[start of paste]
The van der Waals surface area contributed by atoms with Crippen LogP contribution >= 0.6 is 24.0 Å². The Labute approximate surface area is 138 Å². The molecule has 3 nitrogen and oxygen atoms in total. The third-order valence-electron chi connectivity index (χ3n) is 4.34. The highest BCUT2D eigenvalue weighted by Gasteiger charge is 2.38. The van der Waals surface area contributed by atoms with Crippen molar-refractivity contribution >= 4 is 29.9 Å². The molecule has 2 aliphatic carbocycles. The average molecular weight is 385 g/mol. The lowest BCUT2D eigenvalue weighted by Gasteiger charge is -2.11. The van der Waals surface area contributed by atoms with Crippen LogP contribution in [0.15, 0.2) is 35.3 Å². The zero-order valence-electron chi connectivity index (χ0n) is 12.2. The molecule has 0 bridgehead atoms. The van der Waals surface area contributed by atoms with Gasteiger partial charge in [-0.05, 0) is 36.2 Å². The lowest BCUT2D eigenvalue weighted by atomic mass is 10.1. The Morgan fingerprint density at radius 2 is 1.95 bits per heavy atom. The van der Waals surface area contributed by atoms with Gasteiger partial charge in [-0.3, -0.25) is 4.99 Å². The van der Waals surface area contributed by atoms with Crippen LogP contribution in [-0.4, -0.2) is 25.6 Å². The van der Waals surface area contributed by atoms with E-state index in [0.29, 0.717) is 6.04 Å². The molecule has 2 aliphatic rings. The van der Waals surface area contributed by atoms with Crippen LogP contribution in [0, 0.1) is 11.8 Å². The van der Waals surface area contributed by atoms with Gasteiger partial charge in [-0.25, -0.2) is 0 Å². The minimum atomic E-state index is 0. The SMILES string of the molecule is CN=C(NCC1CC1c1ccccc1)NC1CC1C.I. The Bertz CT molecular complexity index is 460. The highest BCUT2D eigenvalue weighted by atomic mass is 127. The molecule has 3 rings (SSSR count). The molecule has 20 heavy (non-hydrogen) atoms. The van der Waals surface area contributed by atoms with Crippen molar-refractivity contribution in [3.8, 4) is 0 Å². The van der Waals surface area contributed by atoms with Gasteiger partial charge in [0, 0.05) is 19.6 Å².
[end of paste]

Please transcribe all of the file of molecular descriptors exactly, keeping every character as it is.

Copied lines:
The van der Waals surface area contributed by atoms with Crippen LogP contribution >= 0.6 is 24.0 Å². The Labute approximate surface area is 138 Å². The molecule has 3 nitrogen and oxygen atoms in total. The third-order valence-electron chi connectivity index (χ3n) is 4.34. The highest BCUT2D eigenvalue weighted by Gasteiger charge is 2.38. The van der Waals surface area contributed by atoms with Crippen molar-refractivity contribution >= 4 is 29.9 Å². The molecule has 2 aliphatic carbocycles. The average molecular weight is 385 g/mol. The lowest BCUT2D eigenvalue weighted by Gasteiger charge is -2.11. The van der Waals surface area contributed by atoms with Crippen LogP contribution in [0.15, 0.2) is 35.3 Å². The zero-order valence-electron chi connectivity index (χ0n) is 12.2. The molecule has 0 bridgehead atoms. The van der Waals surface area contributed by atoms with Gasteiger partial charge in [-0.05, 0) is 36.2 Å². The lowest BCUT2D eigenvalue weighted by atomic mass is 10.1. The Morgan fingerprint density at radius 2 is 1.95 bits per heavy atom. The van der Waals surface area contributed by atoms with Gasteiger partial charge in [-0.3, -0.25) is 4.99 Å². The van der Waals surface area contributed by atoms with Crippen LogP contribution in [-0.4, -0.2) is 25.6 Å². The van der Waals surface area contributed by atoms with E-state index in [0.29, 0.717) is 6.04 Å². The molecule has 2 aliphatic rings. The van der Waals surface area contributed by atoms with Crippen LogP contribution in [0, 0.1) is 11.8 Å². The van der Waals surface area contributed by atoms with Gasteiger partial charge in [-0.25, -0.2) is 0 Å². The minimum atomic E-state index is 0. The SMILES string of the molecule is CN=C(NCC1CC1c1ccccc1)NC1CC1C.I. The Bertz CT molecular complexity index is 460. The highest BCUT2D eigenvalue weighted by atomic mass is 127. The molecule has 3 rings (SSSR count). The molecule has 20 heavy (non-hydrogen) atoms. The van der Waals surface area contributed by atoms with Crippen molar-refractivity contribution in [3.8, 4) is 0 Å². The van der Waals surface area contributed by atoms with Gasteiger partial charge in [0, 0.05) is 19.6 Å².